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Special> Global Financial Crisis> Latest
UPDATED: March 27, 2009
Govt's Stimulus Steps Prove Effective
The government's prompt moves to stimulate the economy have taken effect and appear to have arrested the drastic economic slowdown, the central bank governor said

The government's prompt moves to stimulate the economy have taken effect and appear to have arrested the drastic economic slowdown, the central bank governor said yesterday.

"The macroeconomic measures have produced preliminary results and some leading indicators are pointing to a recovery of economic growth," Zhou Xiaochuan said in an article posted on the People's Bank of China website.

Economic growth dropped to a seven-year low of 6.8 percent in the fourth quarter of 2008, as overseas demand dwindled and investment weakened. The central bank quickly reacted, with five interest rate cuts since last September and much lower requirements of banking reserves to ensure liquidity and boost loan growth.

In November, the government put forward a $586 billion stimulus package which the World Bank said forcefully supported economic activity and sentiment.

JP Morgan's Asia Pacific Research team wrote in a note that recent data showed an "improving trend" in the Chinese economy as demand held steady, and property and auto sales as well as consumer spending stayed at "strong levels" with sequential improvements.

"Compared with other major economies, the Chinese government has taken prompt, decisive and effective policy measures, demonstrating its superior systemic advantage when it comes to making vital policy decisions," Zhou said.

Zhou's observations come about a week before the G20 summit, when leaders of the world's major economies are expected to hammer out solutions to pull the global economy out of recession. The G20 leaders have yet to reach an agreement on a coordinated global stimulus package and on how to reform the existing financial system.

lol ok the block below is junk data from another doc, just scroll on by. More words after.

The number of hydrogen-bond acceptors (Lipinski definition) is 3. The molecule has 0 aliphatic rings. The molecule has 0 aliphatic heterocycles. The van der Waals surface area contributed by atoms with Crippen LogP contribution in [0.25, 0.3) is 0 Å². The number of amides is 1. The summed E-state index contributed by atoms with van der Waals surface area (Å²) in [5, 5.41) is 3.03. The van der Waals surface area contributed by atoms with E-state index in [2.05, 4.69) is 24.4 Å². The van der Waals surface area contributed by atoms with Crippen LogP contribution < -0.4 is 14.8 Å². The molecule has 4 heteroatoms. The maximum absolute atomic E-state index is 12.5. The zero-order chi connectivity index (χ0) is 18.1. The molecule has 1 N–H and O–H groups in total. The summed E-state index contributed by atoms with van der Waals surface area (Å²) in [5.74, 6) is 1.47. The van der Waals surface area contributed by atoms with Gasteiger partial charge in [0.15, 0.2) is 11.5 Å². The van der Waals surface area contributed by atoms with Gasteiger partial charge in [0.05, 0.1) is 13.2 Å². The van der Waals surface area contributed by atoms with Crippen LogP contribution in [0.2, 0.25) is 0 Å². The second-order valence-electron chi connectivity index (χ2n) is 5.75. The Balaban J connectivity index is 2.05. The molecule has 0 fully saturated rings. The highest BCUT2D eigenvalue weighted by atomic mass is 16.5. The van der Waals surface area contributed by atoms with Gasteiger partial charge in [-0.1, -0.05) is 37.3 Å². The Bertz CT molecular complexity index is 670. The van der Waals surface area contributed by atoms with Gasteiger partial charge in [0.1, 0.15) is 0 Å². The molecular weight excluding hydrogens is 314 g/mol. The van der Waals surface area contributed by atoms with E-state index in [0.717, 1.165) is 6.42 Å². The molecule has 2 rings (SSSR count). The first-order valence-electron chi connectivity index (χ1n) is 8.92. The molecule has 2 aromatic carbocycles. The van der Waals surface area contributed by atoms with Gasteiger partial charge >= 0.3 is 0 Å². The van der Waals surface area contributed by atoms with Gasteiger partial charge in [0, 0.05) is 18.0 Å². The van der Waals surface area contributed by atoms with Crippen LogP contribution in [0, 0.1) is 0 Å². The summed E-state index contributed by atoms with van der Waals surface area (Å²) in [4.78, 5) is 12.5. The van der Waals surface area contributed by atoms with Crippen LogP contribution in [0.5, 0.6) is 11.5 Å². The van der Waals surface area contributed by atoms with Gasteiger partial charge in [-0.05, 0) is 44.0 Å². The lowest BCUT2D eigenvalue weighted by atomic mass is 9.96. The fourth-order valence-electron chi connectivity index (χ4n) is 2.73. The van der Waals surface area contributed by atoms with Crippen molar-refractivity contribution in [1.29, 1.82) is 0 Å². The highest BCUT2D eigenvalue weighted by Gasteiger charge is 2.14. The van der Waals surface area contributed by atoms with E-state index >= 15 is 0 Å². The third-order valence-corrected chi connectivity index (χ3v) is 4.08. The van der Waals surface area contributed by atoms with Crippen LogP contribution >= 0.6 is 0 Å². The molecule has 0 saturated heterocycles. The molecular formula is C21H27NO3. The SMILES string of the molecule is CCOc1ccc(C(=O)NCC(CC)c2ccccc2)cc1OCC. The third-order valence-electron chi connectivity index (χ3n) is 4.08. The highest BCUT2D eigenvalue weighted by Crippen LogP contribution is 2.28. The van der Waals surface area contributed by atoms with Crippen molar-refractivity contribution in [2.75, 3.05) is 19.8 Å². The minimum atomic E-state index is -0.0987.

In an earlier paper posted on the central bank's website, Zhou mentioned the need to replace the US dollar with a super-sovereign reserve currency, which he believes would bring more stability to the global financial system. Although it was not clear whether his idea represented government thinking as well, it fanned speculation about China's agenda during the G20 summit.

"To stabilize markets under severe stress, finance ministries and central banks need to act fast and apply extraordinary measures," Zhou said in his latest comments.

Zhou suggested that "national governments and legislatures may consider giving pre-authorized mandates to ministries of finance and central banks to use extraordinary means to contain systemic risk under well-defined stress scenarios, in order to allow them to act boldly and expeditiously without having to go through a lengthy or even painful approval process".

Zhou said it often was a lengthy procedure for Western central banks and finance ministries to obtain authorization to stabilize the market. And such delays often leads to loss of opportunities to act.

"We have already seen such delays in the current crisis," said Zhou.

Economics Nobel laureate Joseph Stiglitz said in a forum held in Beijing last weekend that the US government's stimulus package was "too small and too late".

In contrast, he said, China's effort to stimulate the domestic economy was "much better" and likely to be "more successful".

The essay, titled "Changing Pro-Cyclicality for Financial and Economic Stability," also discussed features of the global financial system that magnified swings in the market.

(China Daily March 27, 2009)

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